Tuesday, January 10, 2012

Lockheed's Sluggard XF-90

The first XF-90 sits on the ramp at Edwards AFB.
This is the story of one plane that just didn't have what it takes. In response to a 1945 Air Corps request for a high-performance, long-range bomber-escort fighter, Lockheed adapted some of the design elements of the P-80 Shooting Star into a new, swept-wing design. Initially designated the XP-90, and then XF-90 after the reordering of things as a part of the Air Force's independence, the aircraft competed against McDonnell's XF-88 Voodoo, the forerunner of the F-101. Two XF-90s were built, and the aircraft pictured today, tail number 46-687, was the first of them.

When famed Lockheed test pilot Tony LeVier coaxed the XF-90 into the air for the first time on June 3, 1949, it became readily apparent that Lockheed had missed the mark. Though the plane was built rugged, it was also built heavy. Adding to that, the pair of Westinghouse J34 engines produced a total of only 6,200 pounds of thrust, hardly enough to push the large plane, which tipped the scales at 27,200 pounds when loaded. Underpowered was an understatement. Unless the plane carried only a minimal amount of fuel, it couldn't even take off without JATO rocket assist. For the second aircraft, Lockheed added afterburners, but that only boosted the power to 8,200 pounds of total thrust. The Voodoo easily won the production contract in September, 1950, before the program was cancelled. McDonnell resubmitted a slightly larger design for a subsequent fighter competition, which won to become the F-101.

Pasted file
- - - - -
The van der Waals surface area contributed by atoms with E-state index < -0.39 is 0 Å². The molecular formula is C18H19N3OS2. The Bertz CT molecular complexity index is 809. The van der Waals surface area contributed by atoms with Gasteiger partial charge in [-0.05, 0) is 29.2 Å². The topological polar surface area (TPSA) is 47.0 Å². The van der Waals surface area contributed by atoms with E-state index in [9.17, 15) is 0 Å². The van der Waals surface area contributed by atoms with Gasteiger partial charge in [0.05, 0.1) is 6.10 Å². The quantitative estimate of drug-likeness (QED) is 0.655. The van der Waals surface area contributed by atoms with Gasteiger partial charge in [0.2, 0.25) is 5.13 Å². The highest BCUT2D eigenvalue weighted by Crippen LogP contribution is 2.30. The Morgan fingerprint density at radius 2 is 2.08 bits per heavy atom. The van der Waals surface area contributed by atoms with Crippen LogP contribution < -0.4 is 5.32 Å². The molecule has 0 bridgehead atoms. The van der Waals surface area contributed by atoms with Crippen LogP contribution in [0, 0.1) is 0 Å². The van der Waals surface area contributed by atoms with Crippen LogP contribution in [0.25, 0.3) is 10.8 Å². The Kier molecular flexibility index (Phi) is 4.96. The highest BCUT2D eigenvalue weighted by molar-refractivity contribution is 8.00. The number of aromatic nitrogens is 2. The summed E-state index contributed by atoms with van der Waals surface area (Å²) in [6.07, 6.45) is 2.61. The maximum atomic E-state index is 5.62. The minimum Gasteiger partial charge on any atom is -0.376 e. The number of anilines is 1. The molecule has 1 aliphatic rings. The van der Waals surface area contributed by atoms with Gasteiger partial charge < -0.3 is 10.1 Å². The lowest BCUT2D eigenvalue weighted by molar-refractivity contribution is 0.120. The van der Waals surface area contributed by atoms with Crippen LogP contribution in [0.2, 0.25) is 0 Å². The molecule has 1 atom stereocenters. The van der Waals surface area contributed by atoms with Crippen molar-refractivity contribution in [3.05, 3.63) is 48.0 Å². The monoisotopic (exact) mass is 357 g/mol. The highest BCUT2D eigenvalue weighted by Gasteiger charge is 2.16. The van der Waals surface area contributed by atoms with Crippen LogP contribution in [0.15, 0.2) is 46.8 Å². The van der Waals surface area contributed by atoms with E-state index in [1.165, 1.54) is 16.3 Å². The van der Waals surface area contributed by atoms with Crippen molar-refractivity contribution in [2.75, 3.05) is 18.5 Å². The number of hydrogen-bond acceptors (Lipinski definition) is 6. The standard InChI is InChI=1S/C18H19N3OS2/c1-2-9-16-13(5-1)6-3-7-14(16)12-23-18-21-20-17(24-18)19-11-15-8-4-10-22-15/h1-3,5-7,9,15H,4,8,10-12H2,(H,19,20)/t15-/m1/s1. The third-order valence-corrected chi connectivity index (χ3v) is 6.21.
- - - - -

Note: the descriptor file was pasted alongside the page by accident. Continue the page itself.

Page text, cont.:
Unneeded, 46-687 was sent to NACA's Cleveland labs in 1953 were it was subjected to structural testing, in the classic test-to-destruct mode. What was left was scrapped. The second airframe, -688, was used in nuclear weapons testing, and subjected to three different blasts. It survived, in a manner of speaking, and the battered remnants are planned to be displayed at the National Museum of the Air Force in Dayton to show the effects of a nuclear blast.

Another photo taken the same day as ours can be seen in the National Museum's on-line archive, here.

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